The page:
The Benefits of Walking the Golf Course

In St. Andrews, motorized golf carts are about as abundant—and esteemed—as tennis players. Here, everyone walks. Chalk it up to the town’s origin a millennium or so ago as a religious mecca. Back then, penitent pilgrims dragged themselves cheerfully across continents—braving plagues, wars, bandits and brutal weather—for the heavenly thrill of setting foot in this town. Not much has changed.

Oh, a couple of those insufferable “buggies” are rumored to exist, but word is they’re restricted to the royal family, double-amputee war vets and the Pope. Everybody else hoofs it, and not just on the golf course. Eighty-year-old ladies trundle to town and back; university students hustle a daily circuit of classes, eating halls, residence halls and pubs; sightseers wander the harbor and ancient ruins; dogwalkers parade down gorse-lined paths within the Old Course (and sometimes help you find your ball); and couples young and old stroll romantically along the broad “Chariots of Fire” beach.

Most significantly, each day 600 or so people head off the tees of the six courses in town (exception: the Old Course on Sundays), 99 percent of them on foot. You see, the canny Scots know a thing or two about golf that we Yanks are still learning. First, walking is the most efficient way to play. Whether you’re carrying your own clubs or accompanied by a caddie (and in St. Andrews it’s strictly one lad per bag—no double loopers), you stride purposely toward your ball and your ball alone. There’s none of that insane tacking and zigzagging from one cart partner’s ball to another. As a result, even when a course is full, the average round takes fewer than four hours. Recently at the nearby Elie Golf Club, I played in a threesome and finished in just over three hours. The group in front of us—a quartet of bag-carrying septuagenarians—left us in the dust.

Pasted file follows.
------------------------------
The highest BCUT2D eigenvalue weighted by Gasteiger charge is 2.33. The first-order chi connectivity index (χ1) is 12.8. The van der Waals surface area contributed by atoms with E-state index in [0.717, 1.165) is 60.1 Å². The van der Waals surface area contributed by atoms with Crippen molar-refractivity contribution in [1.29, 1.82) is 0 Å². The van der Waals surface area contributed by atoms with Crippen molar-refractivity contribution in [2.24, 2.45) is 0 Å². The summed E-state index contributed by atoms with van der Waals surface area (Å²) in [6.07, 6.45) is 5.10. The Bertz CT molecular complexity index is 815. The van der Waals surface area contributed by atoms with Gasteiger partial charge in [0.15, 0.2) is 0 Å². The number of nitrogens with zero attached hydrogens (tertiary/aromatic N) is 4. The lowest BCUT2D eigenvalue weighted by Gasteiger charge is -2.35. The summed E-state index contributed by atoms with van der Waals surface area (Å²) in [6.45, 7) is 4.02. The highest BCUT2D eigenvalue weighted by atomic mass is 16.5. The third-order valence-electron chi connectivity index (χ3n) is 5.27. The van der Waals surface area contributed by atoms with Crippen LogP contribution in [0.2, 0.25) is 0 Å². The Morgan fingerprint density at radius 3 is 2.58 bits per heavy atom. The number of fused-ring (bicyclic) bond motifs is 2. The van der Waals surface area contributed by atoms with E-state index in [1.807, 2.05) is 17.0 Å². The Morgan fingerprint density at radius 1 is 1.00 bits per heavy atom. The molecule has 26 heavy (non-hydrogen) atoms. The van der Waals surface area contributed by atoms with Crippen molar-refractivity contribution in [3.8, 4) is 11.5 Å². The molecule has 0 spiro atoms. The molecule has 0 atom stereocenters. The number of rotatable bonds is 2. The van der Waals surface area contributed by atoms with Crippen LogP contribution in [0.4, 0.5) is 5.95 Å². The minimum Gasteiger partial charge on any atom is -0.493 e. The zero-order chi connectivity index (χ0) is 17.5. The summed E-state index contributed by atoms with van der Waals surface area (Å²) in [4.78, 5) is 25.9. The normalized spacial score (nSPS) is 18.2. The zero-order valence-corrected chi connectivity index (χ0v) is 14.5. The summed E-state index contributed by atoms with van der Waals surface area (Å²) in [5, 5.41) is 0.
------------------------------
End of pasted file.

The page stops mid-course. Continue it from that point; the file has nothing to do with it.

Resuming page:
Secondly, the price is right. One of the reasons I feel so comfortable in Scotland is the fact that I’m congenitally cheap. We moved to St. Andrews in part because, as a card-carrying resident of this town, I’m entitled to unlimited play on the Old Course and five other courses for a yearly fee of roughly $450, about what I’d pay for one round with caddie at Pebble Beach. And there’s something pleasant in knowing that, once my annual fee is paid, I’ll be hit with no hidden extras (such as cart fees).

Or, for that matter, caddie fees. Although St. Andrews caddies are justly celebrated for both their knowledge and their entertainment value, I’m afraid a payment of 50 pounds minimum (close to $100 at the current execrable exchange rate) is an absurd amount for me to hand someone for toting my featherweight bag and telling me to aim at a distant steeple. Still, I’m always pleased when one of my companions hires a caddie, for the brogue-laced banter that invariably ensues.